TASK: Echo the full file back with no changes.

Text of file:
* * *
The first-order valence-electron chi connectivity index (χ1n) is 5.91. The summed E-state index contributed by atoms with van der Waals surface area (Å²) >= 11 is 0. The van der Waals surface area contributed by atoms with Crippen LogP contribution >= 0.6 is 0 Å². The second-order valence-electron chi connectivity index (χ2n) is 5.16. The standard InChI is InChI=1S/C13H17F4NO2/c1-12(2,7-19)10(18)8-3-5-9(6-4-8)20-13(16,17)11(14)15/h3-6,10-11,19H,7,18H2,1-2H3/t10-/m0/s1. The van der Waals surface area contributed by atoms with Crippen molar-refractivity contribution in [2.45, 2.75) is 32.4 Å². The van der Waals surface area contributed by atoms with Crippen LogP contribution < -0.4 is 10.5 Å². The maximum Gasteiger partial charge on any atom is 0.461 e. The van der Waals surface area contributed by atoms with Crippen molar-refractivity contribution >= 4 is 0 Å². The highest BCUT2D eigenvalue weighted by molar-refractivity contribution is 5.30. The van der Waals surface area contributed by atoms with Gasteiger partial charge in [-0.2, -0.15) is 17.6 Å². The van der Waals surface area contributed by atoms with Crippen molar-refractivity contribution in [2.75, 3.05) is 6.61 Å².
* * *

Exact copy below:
The first-order valence-electron chi connectivity index (χ1n) is 5.91. The summed E-state index contributed by atoms with van der Waals surface area (Å²) >= 11 is 0. The van der Waals surface area contributed by atoms with Crippen LogP contribution >= 0.6 is 0 Å². The second-order valence-electron chi connectivity index (χ2n) is 5.16. The standard InChI is InChI=1S/C13H17F4NO2/c1-12(2,7-19)10(18)8-3-5-9(6-4-8)20-13(16,17)11(14)15/h3-6,10-11,19H,7,18H2,1-2H3/t10-/m0/s1. The van der Waals surface area contributed by atoms with Crippen molar-refractivity contribution in [2.45, 2.75) is 32.4 Å². The van der Waals surface area contributed by atoms with Crippen LogP contribution < -0.4 is 10.5 Å². The maximum Gasteiger partial charge on any atom is 0.461 e. The van der Waals surface area contributed by atoms with Crippen molar-refractivity contribution >= 4 is 0 Å². The highest BCUT2D eigenvalue weighted by molar-refractivity contribution is 5.30. The van der Waals surface area contributed by atoms with Gasteiger partial charge in [-0.2, -0.15) is 17.6 Å². The van der Waals surface area contributed by atoms with Crippen molar-refractivity contribution in [2.75, 3.05) is 6.61 Å².